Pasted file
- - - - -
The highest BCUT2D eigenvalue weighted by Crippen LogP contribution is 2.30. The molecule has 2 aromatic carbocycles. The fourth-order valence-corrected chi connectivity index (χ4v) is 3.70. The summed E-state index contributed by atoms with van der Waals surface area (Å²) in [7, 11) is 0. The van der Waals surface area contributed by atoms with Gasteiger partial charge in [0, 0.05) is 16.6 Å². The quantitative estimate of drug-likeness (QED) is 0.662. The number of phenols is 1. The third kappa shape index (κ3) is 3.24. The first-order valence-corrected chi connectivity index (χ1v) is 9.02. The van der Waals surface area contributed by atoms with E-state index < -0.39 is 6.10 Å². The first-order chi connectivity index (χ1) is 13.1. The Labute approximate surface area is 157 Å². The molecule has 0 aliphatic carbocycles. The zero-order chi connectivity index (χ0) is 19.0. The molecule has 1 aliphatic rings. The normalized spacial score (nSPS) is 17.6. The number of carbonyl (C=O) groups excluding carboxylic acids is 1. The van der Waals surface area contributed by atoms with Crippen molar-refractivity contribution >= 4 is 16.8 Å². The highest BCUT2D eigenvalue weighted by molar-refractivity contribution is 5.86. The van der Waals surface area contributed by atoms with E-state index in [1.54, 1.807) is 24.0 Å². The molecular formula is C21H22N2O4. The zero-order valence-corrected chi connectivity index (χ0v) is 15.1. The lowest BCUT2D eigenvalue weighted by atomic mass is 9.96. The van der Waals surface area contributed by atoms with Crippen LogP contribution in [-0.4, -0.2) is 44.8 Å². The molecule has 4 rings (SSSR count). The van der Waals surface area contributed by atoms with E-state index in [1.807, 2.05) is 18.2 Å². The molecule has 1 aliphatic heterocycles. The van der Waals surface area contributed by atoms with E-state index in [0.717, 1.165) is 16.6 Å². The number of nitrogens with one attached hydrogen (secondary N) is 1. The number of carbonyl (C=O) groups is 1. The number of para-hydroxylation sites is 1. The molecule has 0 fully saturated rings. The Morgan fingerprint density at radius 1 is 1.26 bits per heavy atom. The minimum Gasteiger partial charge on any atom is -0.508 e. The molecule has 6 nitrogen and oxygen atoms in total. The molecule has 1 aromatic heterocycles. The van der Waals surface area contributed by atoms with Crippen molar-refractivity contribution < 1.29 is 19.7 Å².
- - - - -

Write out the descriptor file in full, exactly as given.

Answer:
The highest BCUT2D eigenvalue weighted by Crippen LogP contribution is 2.30. The molecule has 2 aromatic carbocycles. The fourth-order valence-corrected chi connectivity index (χ4v) is 3.70. The summed E-state index contributed by atoms with van der Waals surface area (Å²) in [7, 11) is 0. The van der Waals surface area contributed by atoms with Gasteiger partial charge in [0, 0.05) is 16.6 Å². The quantitative estimate of drug-likeness (QED) is 0.662. The number of phenols is 1. The third kappa shape index (κ3) is 3.24. The first-order valence-corrected chi connectivity index (χ1v) is 9.02. The van der Waals surface area contributed by atoms with E-state index < -0.39 is 6.10 Å². The first-order chi connectivity index (χ1) is 13.1. The Labute approximate surface area is 157 Å². The molecule has 0 aliphatic carbocycles. The zero-order chi connectivity index (χ0) is 19.0. The molecule has 1 aliphatic rings. The normalized spacial score (nSPS) is 17.6. The number of carbonyl (C=O) groups excluding carboxylic acids is 1. The van der Waals surface area contributed by atoms with Crippen molar-refractivity contribution >= 4 is 16.8 Å². The highest BCUT2D eigenvalue weighted by molar-refractivity contribution is 5.86. The van der Waals surface area contributed by atoms with E-state index in [1.54, 1.807) is 24.0 Å². The molecular formula is C21H22N2O4. The zero-order valence-corrected chi connectivity index (χ0v) is 15.1. The lowest BCUT2D eigenvalue weighted by atomic mass is 9.96. The van der Waals surface area contributed by atoms with Crippen LogP contribution in [-0.4, -0.2) is 44.8 Å². The molecule has 4 rings (SSSR count). The van der Waals surface area contributed by atoms with E-state index in [1.807, 2.05) is 18.2 Å². The molecule has 1 aliphatic heterocycles. The van der Waals surface area contributed by atoms with E-state index in [0.717, 1.165) is 16.6 Å². The number of nitrogens with one attached hydrogen (secondary N) is 1. The number of carbonyl (C=O) groups is 1. The number of para-hydroxylation sites is 1. The molecule has 0 fully saturated rings. The Morgan fingerprint density at radius 1 is 1.26 bits per heavy atom. The minimum Gasteiger partial charge on any atom is -0.508 e. The molecule has 6 nitrogen and oxygen atoms in total. The molecule has 1 aromatic heterocycles. The van der Waals surface area contributed by atoms with Crippen molar-refractivity contribution < 1.29 is 19.7 Å².